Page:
SINGAPORE: Lewis Hamilton aims to turn up the heat in his bid for a sixth Formula One championship at this weekend’s Singapore Grand Prix.
The Mercedes driver heads into Sunday’s race with a 63-point lead over teammate Valtteri Bottas.
As with last year’s race, drivers can expect sweltering heat and humidity. In addition to the heat, a thick haze has set in over the city-state with adviseries issued from the national government over “unhealthy” air conditions.
Hamilton will be hoping for a repeat of the 2018 race here when he won comfortably from pole position to extend his championship lead.
He was on a major roll entering last year’s GP, having won four of the past five races. While he already has eight wins this season, the British driver last won at the Hungarian GP in early August.
“The offset schedule and the climate make it a demanding weekend for the team,” Mercedes team principal Toto Wolff said of the night race. “Temperatures in the garage can easily reach 40 degrees Celsius (104 F) or more with high humidity levels as well. It’s a tough environment to work in and it’s equally challenging for the drivers and the car itself.”
Hamilton has won here the last two years. A win on Sunday would move him a step closer to his third straight championship and sixth overall, moving him just one away from equaling Michael Schumacher’s all-time record of seven titles.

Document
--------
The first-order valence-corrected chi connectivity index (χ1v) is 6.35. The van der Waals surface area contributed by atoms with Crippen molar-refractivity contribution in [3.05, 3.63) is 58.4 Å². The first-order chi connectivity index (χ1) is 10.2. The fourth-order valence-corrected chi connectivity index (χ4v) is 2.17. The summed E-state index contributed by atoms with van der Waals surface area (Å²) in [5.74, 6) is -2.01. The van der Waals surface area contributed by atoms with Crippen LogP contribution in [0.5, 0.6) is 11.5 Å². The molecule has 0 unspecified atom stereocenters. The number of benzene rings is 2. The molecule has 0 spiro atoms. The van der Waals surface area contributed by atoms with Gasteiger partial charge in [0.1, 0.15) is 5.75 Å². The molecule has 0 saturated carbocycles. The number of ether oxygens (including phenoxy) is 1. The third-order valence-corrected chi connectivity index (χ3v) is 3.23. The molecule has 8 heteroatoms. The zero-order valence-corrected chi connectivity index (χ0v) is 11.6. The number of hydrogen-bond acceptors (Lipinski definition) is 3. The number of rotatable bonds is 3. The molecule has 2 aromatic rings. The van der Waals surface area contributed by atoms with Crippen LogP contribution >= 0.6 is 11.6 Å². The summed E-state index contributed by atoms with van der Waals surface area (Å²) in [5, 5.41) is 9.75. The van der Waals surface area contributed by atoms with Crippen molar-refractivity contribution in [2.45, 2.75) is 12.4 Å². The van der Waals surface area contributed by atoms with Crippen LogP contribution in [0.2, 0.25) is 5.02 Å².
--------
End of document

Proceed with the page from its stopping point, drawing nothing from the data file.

Ferrari driver Charles Leclerc heads into Singapore having won the previous two races this season. After his first-ever F1 victory in Spa at the Belgian GP, the 21-year-old Leclerc became the first Ferrari driver to win the Italian GP since Fernando Alonso in 2010.
Leclerc, who is now fourth in the standings, finished ninth for Sauber here last year.
“Singapore is maybe the toughest track for us drivers physically, just because of the heat and the humidity,” Leclerc said.
“After two positive weekends in Belgium and Italy, the race in Singapore doesn’t look as good on paper for us, because of the very different circuit layout, featuring lots of slow corners and fewer straights ... but we will give our all to have a
The 5-kilometer (3.1-mile) Marina Bay Street circuit is one of the hardest tracks for overtaking in F1, so whoever takes pole on Saturday will have the upper hand. The driver leading the field has won eight times in the past 10 years.